LaCie’s Rugged drives have been around for many years and this year they introduced a new variation that has a built-in Thunderbolt cable. I’ve used Rugged drives my whole career and I needed a new drive so I picked one of these up before a recent kayaking/wildlife photography expedition. The drive is available as both an SSD or a 5400rpm hard drive. The SSD comes either as a 250GB or 500GB drive whilst the hard drive version ups that capacity to either 1TB or 2TB. I often need a lot of disk space when I’m on the road so I grabbed the 2TB hard drive version. Of course the speed of a hard drive is less than an SSD, but the capacity is much more important to me. The 500GB SSD is nearly twice the price of the 2TB hard drive version and 500GB is simply not enough space for my typical needs when I’m shooting both stills and video, and wanting to bring along some of my archive images with me as well.
The Rugged Thunderbolt drive is IP54 water resistant and also drop rated to 2m. I don’t plan on dropping mine, or dunking it in water, but it gives me an overall confidence in the drive that it’ll stand the rigours of world travel and I won’t need to baby it all the time. There’s nothing I hate more than having a piece of gear that needs to be looked after, I just like to open my bag and throw things in! In fact when I first unboxed this drive I was quite surprised at how solid it felt. It’s much more solidly constructed than the other, older, Rugged drives that I own. My older ones have proven themselves dependable, but they did have a slight hollow feel to them. Not so with this newer one. This drive feels really solid!
The main feature of the drive is of course the built-in Thunderbolt cable and I love this. One less thing that I might forget when I’m packing! It wraps neatly around the drive and my only complaint is that the removable rubber cover isn’t captive to the cable in any way and it likely to get lost at some point. They do give you a spare one in the box……. which suggests this is something they have considered themselves as well so I’m not sure why they couldn’t figure out a way to attach it more securely. A question I was asked by a reader when I first purchased this drive was what happens if the cable fails? This would be a problem, but I really can’t remember the last time I’ve had a cable failure. If that were to happen then I could switch, in an emergency, to using the USB3 connection that’s also on the back of the drive. I can see how some people might take the built-in cable to be a negative for that reason, but in reality I think I’m much more likely to forget to bring a cable, than I am to have one fail on me. For me then, I’d rather have it built into the drive for that simplicity. With USB3 on there as well, it’s not a concern. There are some drives out there that have captive cables and no other options, like the WD MyPassport Pro. That would be more of a concern for me and I’d probably shy away from relying solely on a drive like that, at least for trips away from civilization for any great length of time.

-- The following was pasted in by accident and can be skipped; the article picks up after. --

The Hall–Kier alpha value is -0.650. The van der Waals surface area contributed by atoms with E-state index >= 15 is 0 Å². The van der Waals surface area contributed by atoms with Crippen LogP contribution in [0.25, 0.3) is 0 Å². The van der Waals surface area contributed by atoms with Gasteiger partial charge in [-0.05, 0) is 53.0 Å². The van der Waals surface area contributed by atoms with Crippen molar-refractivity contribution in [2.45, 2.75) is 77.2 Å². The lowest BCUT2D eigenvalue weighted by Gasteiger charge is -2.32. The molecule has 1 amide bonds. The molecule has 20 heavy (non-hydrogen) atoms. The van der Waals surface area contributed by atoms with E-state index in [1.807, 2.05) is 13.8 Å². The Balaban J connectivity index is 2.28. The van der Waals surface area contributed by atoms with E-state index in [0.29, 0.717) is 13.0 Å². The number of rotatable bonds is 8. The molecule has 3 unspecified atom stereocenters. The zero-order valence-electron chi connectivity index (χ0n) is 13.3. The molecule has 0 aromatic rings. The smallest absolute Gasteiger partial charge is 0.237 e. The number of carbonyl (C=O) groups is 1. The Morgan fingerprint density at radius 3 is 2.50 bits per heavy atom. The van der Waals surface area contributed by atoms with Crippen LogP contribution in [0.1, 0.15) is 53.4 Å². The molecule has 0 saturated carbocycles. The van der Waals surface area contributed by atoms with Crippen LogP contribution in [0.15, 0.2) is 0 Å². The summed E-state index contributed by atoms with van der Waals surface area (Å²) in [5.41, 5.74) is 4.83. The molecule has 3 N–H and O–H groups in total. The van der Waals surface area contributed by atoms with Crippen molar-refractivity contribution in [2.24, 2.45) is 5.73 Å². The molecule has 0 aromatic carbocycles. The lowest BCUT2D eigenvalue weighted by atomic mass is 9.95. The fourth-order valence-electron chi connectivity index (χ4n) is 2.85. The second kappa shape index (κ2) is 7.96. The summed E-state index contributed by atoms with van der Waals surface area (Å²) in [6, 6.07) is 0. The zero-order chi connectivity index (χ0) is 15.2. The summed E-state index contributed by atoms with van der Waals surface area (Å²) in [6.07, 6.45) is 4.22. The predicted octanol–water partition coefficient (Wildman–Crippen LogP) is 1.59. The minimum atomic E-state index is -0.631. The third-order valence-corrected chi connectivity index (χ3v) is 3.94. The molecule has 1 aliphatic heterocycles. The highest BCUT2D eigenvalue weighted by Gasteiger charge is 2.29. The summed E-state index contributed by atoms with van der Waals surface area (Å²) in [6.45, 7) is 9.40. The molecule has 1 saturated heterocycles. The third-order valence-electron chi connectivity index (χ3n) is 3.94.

I always run drives through AJAs disk speed testing tool to see how they compare to my previous drives. This time I happened to have a portable Seagate drive that offered both Thunderbolt and USB3 as well. Not only did testing confirm that the LaCie is as fast (if not faster) than they claim, but it also underlined its performance compared to other similar drives. In fact it was almost twice as fast a my Seagate drive. That’s mighty impressive when you consider that they are both 5400rpm hard drives running over the same interfaces. It just goes to show that simply looking at drive speed and interface type when making a purchase, doesn’t tell the whole story. In fact I was surprise to see LaCie didn’t offer a 7200rpm version of the drive, but having seen the speed they’ve got out of the 5400rpm version I think I now know why they didn’t bother. This is actually faster than some 7200 drives I’ve had in the past as well! Certainly no complaints in the speed department with this drive, excellent value for money.
Bonus Drive Tools
The Rugged drive comes with an installer on it that lets you add a couple of interesting tools very easily. The first tool essentially lets you format the drive in two partitions so that you can easily use it with both a PC and a Mac. Whilst I’d normally do any formatting using my Mac’s built-in disk tools, it’s no bad thing that they offer this option and draw attention to the fact that sometimes a partition is useful for this reason. A simple slider allows you to dictate the sizes of your partition and it’s all set up with just a couple of clicks.
The second tool was of more interest to me and this one creates a secure password protected and encrypted vault on your drive. It appears as a separate drive in your file system and requires you to input a password when you want to access any files that live in that area. If you travel a lot and want to take private documents with you, like scans of your passport for example, then this could be an excellent little addition to your drive.
I pretty much knew what to expect when I ordered one of these drives but I ended up being even more impressed. It was faster than I thought it would be and it feels even more solid than previous versions of the drive that have served me well for many years. I’ve already had the opportunity to work this drive pretty hard and it’s going strong, just as I would expect. I’m sure that as my other portable drives reach the end of their lives, I’ll replace them with more of these LaCie Thunderbolt drives so I guess you can’t really get a better endorsement than that.